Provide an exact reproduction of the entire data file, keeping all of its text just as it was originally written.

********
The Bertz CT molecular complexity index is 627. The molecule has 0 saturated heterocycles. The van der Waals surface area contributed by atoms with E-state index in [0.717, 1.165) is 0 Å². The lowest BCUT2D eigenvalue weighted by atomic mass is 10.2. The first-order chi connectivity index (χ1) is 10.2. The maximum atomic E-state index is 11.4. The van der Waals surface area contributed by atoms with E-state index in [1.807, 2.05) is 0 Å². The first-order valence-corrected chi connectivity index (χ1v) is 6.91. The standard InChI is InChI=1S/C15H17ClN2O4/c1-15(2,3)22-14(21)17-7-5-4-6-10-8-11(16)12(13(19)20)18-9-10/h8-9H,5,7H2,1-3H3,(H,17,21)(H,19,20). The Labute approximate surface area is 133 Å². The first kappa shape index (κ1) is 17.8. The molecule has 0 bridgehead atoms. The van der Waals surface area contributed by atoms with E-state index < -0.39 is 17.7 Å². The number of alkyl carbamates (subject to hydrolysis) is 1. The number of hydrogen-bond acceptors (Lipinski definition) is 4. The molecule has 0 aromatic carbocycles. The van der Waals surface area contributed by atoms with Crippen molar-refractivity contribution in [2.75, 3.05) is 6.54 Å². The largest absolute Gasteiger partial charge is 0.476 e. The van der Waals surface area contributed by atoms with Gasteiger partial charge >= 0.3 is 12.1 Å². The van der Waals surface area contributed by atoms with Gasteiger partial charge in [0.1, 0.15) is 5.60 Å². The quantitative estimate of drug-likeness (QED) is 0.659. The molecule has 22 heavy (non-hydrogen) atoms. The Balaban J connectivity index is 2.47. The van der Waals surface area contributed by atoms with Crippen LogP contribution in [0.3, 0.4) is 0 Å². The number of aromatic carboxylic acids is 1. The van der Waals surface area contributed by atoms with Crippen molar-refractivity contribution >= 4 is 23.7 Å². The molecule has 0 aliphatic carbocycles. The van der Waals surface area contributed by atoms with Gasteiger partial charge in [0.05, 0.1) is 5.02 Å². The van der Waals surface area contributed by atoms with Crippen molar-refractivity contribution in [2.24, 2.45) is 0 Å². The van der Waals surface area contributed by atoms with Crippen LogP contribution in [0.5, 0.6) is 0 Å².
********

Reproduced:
The Bertz CT molecular complexity index is 627. The molecule has 0 saturated heterocycles. The van der Waals surface area contributed by atoms with E-state index in [0.717, 1.165) is 0 Å². The lowest BCUT2D eigenvalue weighted by atomic mass is 10.2. The first-order chi connectivity index (χ1) is 10.2. The maximum atomic E-state index is 11.4. The van der Waals surface area contributed by atoms with E-state index in [1.807, 2.05) is 0 Å². The first-order valence-corrected chi connectivity index (χ1v) is 6.91. The standard InChI is InChI=1S/C15H17ClN2O4/c1-15(2,3)22-14(21)17-7-5-4-6-10-8-11(16)12(13(19)20)18-9-10/h8-9H,5,7H2,1-3H3,(H,17,21)(H,19,20). The Labute approximate surface area is 133 Å². The first kappa shape index (κ1) is 17.8. The molecule has 0 bridgehead atoms. The van der Waals surface area contributed by atoms with E-state index < -0.39 is 17.7 Å². The number of alkyl carbamates (subject to hydrolysis) is 1. The number of hydrogen-bond acceptors (Lipinski definition) is 4. The molecule has 0 aromatic carbocycles. The van der Waals surface area contributed by atoms with Crippen molar-refractivity contribution in [2.75, 3.05) is 6.54 Å². The largest absolute Gasteiger partial charge is 0.476 e. The van der Waals surface area contributed by atoms with Gasteiger partial charge >= 0.3 is 12.1 Å². The van der Waals surface area contributed by atoms with Gasteiger partial charge in [0.1, 0.15) is 5.60 Å². The quantitative estimate of drug-likeness (QED) is 0.659. The molecule has 22 heavy (non-hydrogen) atoms. The Balaban J connectivity index is 2.47. The van der Waals surface area contributed by atoms with Crippen LogP contribution in [0.3, 0.4) is 0 Å². The number of aromatic carboxylic acids is 1. The van der Waals surface area contributed by atoms with Crippen molar-refractivity contribution >= 4 is 23.7 Å². The molecule has 0 aliphatic carbocycles. The van der Waals surface area contributed by atoms with Gasteiger partial charge in [0.05, 0.1) is 5.02 Å². The van der Waals surface area contributed by atoms with Crippen molar-refractivity contribution in [2.24, 2.45) is 0 Å². The van der Waals surface area contributed by atoms with Crippen LogP contribution in [0.5, 0.6) is 0 Å².